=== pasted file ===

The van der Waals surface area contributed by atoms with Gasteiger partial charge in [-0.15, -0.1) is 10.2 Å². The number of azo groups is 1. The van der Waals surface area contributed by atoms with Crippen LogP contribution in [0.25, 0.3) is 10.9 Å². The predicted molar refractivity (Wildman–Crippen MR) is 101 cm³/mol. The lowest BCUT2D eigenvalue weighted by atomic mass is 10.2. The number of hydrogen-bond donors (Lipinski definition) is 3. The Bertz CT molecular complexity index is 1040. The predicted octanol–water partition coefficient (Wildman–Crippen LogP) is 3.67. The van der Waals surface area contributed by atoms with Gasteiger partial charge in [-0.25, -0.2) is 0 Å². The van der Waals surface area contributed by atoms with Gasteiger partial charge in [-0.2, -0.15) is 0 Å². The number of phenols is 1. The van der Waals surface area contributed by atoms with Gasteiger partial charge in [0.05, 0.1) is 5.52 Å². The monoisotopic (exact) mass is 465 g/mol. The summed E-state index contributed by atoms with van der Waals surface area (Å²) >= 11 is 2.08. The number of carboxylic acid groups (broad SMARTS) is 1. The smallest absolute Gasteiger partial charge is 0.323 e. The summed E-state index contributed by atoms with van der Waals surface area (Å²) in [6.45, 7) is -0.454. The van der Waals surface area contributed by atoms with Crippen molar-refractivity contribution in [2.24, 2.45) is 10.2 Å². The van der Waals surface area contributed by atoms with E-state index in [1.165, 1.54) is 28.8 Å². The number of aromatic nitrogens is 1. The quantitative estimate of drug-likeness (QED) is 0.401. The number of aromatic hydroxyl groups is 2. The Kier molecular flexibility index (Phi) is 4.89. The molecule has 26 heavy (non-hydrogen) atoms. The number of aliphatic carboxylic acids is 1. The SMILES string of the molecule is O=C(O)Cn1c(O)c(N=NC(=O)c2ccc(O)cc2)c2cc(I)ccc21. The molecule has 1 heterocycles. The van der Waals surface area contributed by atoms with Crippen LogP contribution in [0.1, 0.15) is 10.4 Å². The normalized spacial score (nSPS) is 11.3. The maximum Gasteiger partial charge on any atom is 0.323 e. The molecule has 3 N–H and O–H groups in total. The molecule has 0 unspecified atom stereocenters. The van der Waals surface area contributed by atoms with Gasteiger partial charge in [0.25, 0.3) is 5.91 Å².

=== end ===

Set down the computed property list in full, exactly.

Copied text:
The van der Waals surface area contributed by atoms with Gasteiger partial charge in [-0.15, -0.1) is 10.2 Å². The number of azo groups is 1. The van der Waals surface area contributed by atoms with Crippen LogP contribution in [0.25, 0.3) is 10.9 Å². The predicted molar refractivity (Wildman–Crippen MR) is 101 cm³/mol. The lowest BCUT2D eigenvalue weighted by atomic mass is 10.2. The number of hydrogen-bond donors (Lipinski definition) is 3. The Bertz CT molecular complexity index is 1040. The predicted octanol–water partition coefficient (Wildman–Crippen LogP) is 3.67. The van der Waals surface area contributed by atoms with Gasteiger partial charge in [-0.25, -0.2) is 0 Å². The van der Waals surface area contributed by atoms with Gasteiger partial charge in [-0.2, -0.15) is 0 Å². The number of phenols is 1. The van der Waals surface area contributed by atoms with Gasteiger partial charge in [0.05, 0.1) is 5.52 Å². The monoisotopic (exact) mass is 465 g/mol. The summed E-state index contributed by atoms with van der Waals surface area (Å²) >= 11 is 2.08. The number of carboxylic acid groups (broad SMARTS) is 1. The smallest absolute Gasteiger partial charge is 0.323 e. The summed E-state index contributed by atoms with van der Waals surface area (Å²) in [6.45, 7) is -0.454. The van der Waals surface area contributed by atoms with Crippen molar-refractivity contribution in [2.24, 2.45) is 10.2 Å². The van der Waals surface area contributed by atoms with E-state index in [1.165, 1.54) is 28.8 Å². The number of aromatic nitrogens is 1. The quantitative estimate of drug-likeness (QED) is 0.401. The number of aromatic hydroxyl groups is 2. The Kier molecular flexibility index (Phi) is 4.89. The molecule has 26 heavy (non-hydrogen) atoms. The number of aliphatic carboxylic acids is 1. The SMILES string of the molecule is O=C(O)Cn1c(O)c(N=NC(=O)c2ccc(O)cc2)c2cc(I)ccc21. The molecule has 1 heterocycles. The van der Waals surface area contributed by atoms with Crippen LogP contribution in [0.1, 0.15) is 10.4 Å². The normalized spacial score (nSPS) is 11.3. The maximum Gasteiger partial charge on any atom is 0.323 e. The molecule has 3 N–H and O–H groups in total. The molecule has 0 unspecified atom stereocenters. The van der Waals surface area contributed by atoms with Gasteiger partial charge in [0.25, 0.3) is 5.91 Å².